What advice would you give to people wanting to start out in zine making or music?
Stewart: I saw a quote recently which said “a bad idea delivered is better than a good idea not delivered.” For me it’s just a case of doing it. I say to people don’t over think it and don’t worry about making mistakes because that’s how you learn. It takes some of the fun out of it if you start overthinking it. The good thing about what we’re doing with music and zines is offering that mentorship and guidance. If you don’t know where to go or where to start we can offer that support. I think it’s about being reliable and delivering something too – hard work is important.
Mike: I would say exactly the same. It’s probably slightly different with music in that financially you might be set back – although this is something The Warren can help with. With zines, you don’t have any of that holding you back. If you’ve got one piece of paper and a pen, and 50p for photocopies – you can make a zine. I always say to people that if you’re unsure you can find some friends and each do a page, or don’t put your name to it and make a penname up. There’s nothing worse than speaking to someone who’s got creative ideas and they don’t do it. I do loads of stupid stuff and I don’t mind if it works or it doesn’t work. You don’t want to overedit yourself – just get it out into the world.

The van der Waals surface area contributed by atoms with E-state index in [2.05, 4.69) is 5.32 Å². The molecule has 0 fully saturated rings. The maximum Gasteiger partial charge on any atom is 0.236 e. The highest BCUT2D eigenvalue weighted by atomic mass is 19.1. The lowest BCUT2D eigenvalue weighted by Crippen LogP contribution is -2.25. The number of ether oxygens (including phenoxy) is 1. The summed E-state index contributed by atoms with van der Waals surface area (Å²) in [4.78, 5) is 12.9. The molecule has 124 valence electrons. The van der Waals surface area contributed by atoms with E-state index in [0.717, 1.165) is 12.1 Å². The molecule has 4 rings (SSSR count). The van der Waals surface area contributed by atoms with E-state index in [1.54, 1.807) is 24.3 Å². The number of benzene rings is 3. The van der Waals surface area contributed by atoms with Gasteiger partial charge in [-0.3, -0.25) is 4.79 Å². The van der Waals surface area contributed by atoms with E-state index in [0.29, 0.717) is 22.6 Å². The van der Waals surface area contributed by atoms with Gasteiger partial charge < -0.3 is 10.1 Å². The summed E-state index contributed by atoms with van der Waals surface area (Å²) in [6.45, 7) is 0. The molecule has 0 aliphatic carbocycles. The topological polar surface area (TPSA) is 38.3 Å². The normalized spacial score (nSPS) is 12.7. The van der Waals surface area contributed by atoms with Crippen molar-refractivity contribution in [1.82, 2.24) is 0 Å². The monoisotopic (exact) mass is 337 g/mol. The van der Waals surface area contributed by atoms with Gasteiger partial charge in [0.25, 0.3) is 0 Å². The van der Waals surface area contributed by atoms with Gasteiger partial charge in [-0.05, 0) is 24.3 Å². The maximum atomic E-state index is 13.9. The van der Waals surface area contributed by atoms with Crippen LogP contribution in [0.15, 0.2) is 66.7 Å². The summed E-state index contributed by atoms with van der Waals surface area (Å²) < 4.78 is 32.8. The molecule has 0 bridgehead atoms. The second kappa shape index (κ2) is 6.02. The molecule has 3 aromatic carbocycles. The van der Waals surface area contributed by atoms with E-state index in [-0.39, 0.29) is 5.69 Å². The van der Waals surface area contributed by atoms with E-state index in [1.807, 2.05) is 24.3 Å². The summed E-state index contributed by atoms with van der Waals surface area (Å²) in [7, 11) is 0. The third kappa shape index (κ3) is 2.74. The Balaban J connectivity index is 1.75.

What are your future plans for the store?
Mike: We want people to be able to buy things that you might only be able to get in London, New York, Chicago. There’s a shop called Quimby’s in Chicago and it’s well known as one of the best book shops in the world – that’s what I aim for. I want people to come in and not be able to believe that it’s in Hull. There’s a long way to go but there’s no reason why Hull can’t become that city that’s got one of the best independent stores in England.
Hull’s always had a good pool of talent but I think as a city we don’t like to show off. There was always that stigma that we weren’t Leeds, we weren’t Manchester. But now I think it’s gone the other way – people are proud of where they’re from and it’s shaping what they make. We see that a lot with the zines we get from Hull – it’s really good stuff. That’s another one of our big missions in the shop. We want to encourage more people to write zines and do it more regularly. We want to become that place that people know for the awesome zines that come out of it.
Stewart: I want people to feel like they can come in and sit down and listen to records and read books and feel like they were part of a community. That’s what inspired me when I was younger. When I went to record shops, it was my dream to have my CD on there – it makes you feel there is an outlet. That can really inspire someone to do something. If we create a community and people are filling these shelves without our help then that’s perfect. I’s not about the shop. It’s not about selling goods. That’s just how we’re making relationships. It’s about getting to know people and building trusty relationships within the community, through art.
If you fancy checking the shop out for yourself, bob over to 47-49, Queens Dock Chambers, Queens Dock Avenue. Plus, head to Type Slowly’s Facebook to stay up-to-date with everything they have planned.